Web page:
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A Scientist, Evolved

A Scientist, EvolvedA leading developmental geneticist at only 42, Tufts graduate Sean B. Carroll has quickly risen to prominence in his field -- but he isn’t afraid to act his age. Boston.

Boston [06.24.03] In an interview with Nature, Sean B. Carroll said that if he were to be portrayed in a movie, it would star Jack Nicholson and be directed by the famously off-beat Coen brothers. This may be an apt portrayal of the Tufts graduate - a renowned molecular biologist and geneticist who occasionally co-produces rock videos depicting his lab's work. A leading expert in developmental biology and genetics, Carroll is not afraid to have fun while pursuing his groundbreaking research.

"I take what I do seriously; I don't take myself seriously," Carroll - who earned a Ph.D. in immunology from Tufts' Sackler School of Graduate Biomedical Sciences at only 22 - told The Scientist.

Now 42, Carroll has published over 100 scientific papers during his 20-year career. An investigator for the Howard Hughes Medical Institute and a professor of molecular biology and medical genetics at the University of Wisconsin-Madison, the Tufts graduate became interested in developmental evolution while a postdoctoral researcher.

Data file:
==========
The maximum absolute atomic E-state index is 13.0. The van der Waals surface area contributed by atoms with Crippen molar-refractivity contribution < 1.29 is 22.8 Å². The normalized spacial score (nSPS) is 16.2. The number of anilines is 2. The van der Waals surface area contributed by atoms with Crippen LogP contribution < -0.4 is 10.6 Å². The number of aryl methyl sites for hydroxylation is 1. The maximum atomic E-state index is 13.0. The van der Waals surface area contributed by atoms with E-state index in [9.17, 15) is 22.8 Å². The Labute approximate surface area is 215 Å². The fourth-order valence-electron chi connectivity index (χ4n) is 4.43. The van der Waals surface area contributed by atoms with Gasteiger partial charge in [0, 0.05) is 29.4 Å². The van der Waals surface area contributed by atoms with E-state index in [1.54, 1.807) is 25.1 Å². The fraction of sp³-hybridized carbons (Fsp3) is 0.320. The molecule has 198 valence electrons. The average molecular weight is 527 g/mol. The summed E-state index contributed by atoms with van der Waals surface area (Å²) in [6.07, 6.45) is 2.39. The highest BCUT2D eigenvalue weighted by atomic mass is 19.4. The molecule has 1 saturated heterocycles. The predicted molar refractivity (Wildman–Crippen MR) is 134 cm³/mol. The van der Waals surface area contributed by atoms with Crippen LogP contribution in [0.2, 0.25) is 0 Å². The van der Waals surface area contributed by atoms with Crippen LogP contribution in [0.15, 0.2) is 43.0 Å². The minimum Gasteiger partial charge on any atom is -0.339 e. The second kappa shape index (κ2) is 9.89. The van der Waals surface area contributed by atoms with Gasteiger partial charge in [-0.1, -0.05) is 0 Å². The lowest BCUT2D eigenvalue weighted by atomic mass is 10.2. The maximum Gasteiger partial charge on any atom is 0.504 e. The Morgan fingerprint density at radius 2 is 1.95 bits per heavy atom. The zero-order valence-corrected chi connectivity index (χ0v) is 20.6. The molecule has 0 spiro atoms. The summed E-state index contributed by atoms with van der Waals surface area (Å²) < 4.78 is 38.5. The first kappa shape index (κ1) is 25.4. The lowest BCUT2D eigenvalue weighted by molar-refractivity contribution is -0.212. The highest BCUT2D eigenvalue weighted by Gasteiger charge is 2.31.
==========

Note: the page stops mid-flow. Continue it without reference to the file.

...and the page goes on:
"Paleontologists were interested in how form changed, but they couldn't say where form came from," Carroll told The Scientist. "It made me decide to study developmental genetics."

The Tufts graduate said that he knew early on that he made the right choice.

"That first year in the lab was amazing," Carroll said of his start in molecular developmental genetics - a new field at the time. "I worked like a dog. That was seven days a week, 12 to 16 hours a day. The only thing that shortened it up was when the Celtics were in the playoffs."

The Tufts graduate told The Scientist that with his research he hopes to learn "some of the history of life, and mechanisms that underlie the development of complexity and evolutionary change. Long-term for me is the big picture, which is the sum of a whole lot of little pictures."

Carroll - whose honors include the National Science Foundation Presidential Young Investigator Award and a selection by TIME magazine as one of the nation's 50 leaders under 40 - told Nature that he predicts "the rewriting of population genetics in terms of functional biology" will be the next scientific advancement in his field.

For the time being, the Tufts graduate - who did his thesis research in the lab of current Sackler dean and biochemistry professor David Stollar, M.D. - says that his lab is studying evolution at several developmental levels.

"We continue to be interested in evolutionary mechanisms at three levels: the macro level, about major changes in body design; at the micro level, which is variation between species; and at the molecular level, to see how change arises," Carroll told The Scientist.

He added, "Anybody who is a specialist would say, that's ambitious. My answer: Life is short."

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